Raw Mango designer Sanjay Garg on revival of handloom sarees, ‘I hope that this is not just a trend’
Raw Mango founder Sanjay Garg is glad to see many people helping in preserving Indian handlooms. He has been instrumental in the revival of many Indian textiles such as chanderi, brocade, and chikankari.
Raw Mango founder and fashion designer Sanjay Garg, who is celebrating the 10th anniversary of his celebrity-favourite brand in 2018, has been instrumental in the revival of a number of Indian textiles such as chanderi, brocade, mashru, chikankari. He is glad to see many people helping in preserving Indian heritage. However he doesn’t want to see this trend as short lived but a momentum that continues to support handloom.
“I am glad to see more people being involved in preserving our heritage - however, I hope that this is not just a ‘trend’ or short-lived and instead creates a momentum that continues to support handloom,” Garg said in an e-mail interview.
He also says the handloom sector is still to get its due credit.
“I don’t necessarily think that it has - there is still much to be said and done. Handloom speaks to many communities and the human condition. We tend to express this as ‘us working with them’, though I believe breaking this distinction is critical. The sooner we begin to address this as ‘us’, it will be easier to recognizse the value and changes that need to be made in this sector,” he said.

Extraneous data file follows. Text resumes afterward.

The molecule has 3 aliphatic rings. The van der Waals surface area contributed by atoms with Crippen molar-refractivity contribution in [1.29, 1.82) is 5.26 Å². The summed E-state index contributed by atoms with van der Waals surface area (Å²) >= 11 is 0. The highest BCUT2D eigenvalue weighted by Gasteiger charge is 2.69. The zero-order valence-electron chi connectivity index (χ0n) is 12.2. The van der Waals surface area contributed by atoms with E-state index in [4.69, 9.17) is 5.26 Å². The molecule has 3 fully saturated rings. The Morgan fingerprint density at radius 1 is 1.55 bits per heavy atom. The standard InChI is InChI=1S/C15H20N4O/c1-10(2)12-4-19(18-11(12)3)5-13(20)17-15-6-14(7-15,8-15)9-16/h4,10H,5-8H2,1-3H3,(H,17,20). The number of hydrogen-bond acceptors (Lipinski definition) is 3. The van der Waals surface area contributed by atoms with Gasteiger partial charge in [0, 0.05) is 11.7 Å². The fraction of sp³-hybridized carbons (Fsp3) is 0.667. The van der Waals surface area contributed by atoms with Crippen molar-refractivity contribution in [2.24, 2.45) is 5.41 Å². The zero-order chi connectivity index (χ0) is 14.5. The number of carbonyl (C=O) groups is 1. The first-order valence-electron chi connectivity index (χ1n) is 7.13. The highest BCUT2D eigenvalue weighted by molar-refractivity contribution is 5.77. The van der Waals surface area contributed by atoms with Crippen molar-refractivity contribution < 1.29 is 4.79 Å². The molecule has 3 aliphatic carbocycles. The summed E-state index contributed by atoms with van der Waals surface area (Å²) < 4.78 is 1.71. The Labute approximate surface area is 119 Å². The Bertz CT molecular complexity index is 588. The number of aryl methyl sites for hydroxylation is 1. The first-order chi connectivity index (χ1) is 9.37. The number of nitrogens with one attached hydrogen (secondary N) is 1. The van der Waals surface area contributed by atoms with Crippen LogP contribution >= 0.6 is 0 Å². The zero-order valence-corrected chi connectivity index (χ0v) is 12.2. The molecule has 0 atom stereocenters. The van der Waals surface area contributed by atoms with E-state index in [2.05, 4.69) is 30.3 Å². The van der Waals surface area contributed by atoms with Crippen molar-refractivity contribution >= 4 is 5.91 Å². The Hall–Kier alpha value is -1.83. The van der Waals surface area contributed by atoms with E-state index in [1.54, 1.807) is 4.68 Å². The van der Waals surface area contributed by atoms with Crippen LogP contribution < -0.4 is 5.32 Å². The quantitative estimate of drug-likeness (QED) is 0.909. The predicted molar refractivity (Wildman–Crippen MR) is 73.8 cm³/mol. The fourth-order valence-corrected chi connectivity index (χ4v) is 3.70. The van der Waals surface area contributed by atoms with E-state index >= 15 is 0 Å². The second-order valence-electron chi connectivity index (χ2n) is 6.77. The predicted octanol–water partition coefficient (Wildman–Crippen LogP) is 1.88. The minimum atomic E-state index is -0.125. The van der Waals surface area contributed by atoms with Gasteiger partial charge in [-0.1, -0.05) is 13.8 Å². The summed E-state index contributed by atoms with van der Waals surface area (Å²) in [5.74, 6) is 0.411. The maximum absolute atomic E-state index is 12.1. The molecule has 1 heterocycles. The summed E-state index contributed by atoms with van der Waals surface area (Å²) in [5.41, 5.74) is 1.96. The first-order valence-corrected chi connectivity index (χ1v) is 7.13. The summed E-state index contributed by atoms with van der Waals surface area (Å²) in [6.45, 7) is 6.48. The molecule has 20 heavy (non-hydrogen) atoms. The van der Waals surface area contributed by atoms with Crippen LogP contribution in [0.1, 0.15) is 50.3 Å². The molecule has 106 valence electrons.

Raw Mango was born out of a thought to re-look fashion and design without any preset notions. It is a brand of contemporary Indian handwoven textiles crafted using traditional techniques.
Before founding Raw Mango, Garg has worked for Shades of India for a few years followed by working for the cluster development programme in Madhya Pradesh undertaken by the Textile Ministry. This was the turning point in his life when he decided to continue working with the weavers even after the project terminated. This marked the beginning of his work with the Chanderi weavers. Since then he has worked with weavers of Chanderi, Varanasi, Bengal and the block printers of Akola in Rajasthan so far and hopes to work with many more handloom and crafts clusters around the country.
His work has always been central to him as a person and he loves to collect old textiles, which helps him in his professional career and educating him about the various textiles of the country. Apart from textiles he loves gardening and cooking in his free time.
Talking about how one can convince artisans and weavers to work closely with the fashion industry, he said: “After many years of working with weavers all over the country and building a team that is like family - I believe that they naturally feel part of the system when they are getting fair business and wages - as long as they have work and are treated ethically they are satisfied.”
Talking about how he keeps himself inspired for every new collection and season, the designer said: “India is an eventful country - from the diversity in cuisine, weather, or politics etc. We are filled with stories and interpretations. There isn’t a moment in our day-to-day lives when something mad or bizarre isn’t heard or seen - why look for inspiration elsewhere?”
How does Raw Mango plan to bring Indian handlooms and textiles on the world map?
“We complete a decade this year, and the realisation of this milestone and planning for the future in terms of the growth of the business and new opportunities is top of mind. Especially to not become complacent within a narrow definition of design. We will continue to expand boundaries of the brand, and what I am as a designer through more stores of our own, and to sell our products to a larger audience both in India and globally,” said Garg.
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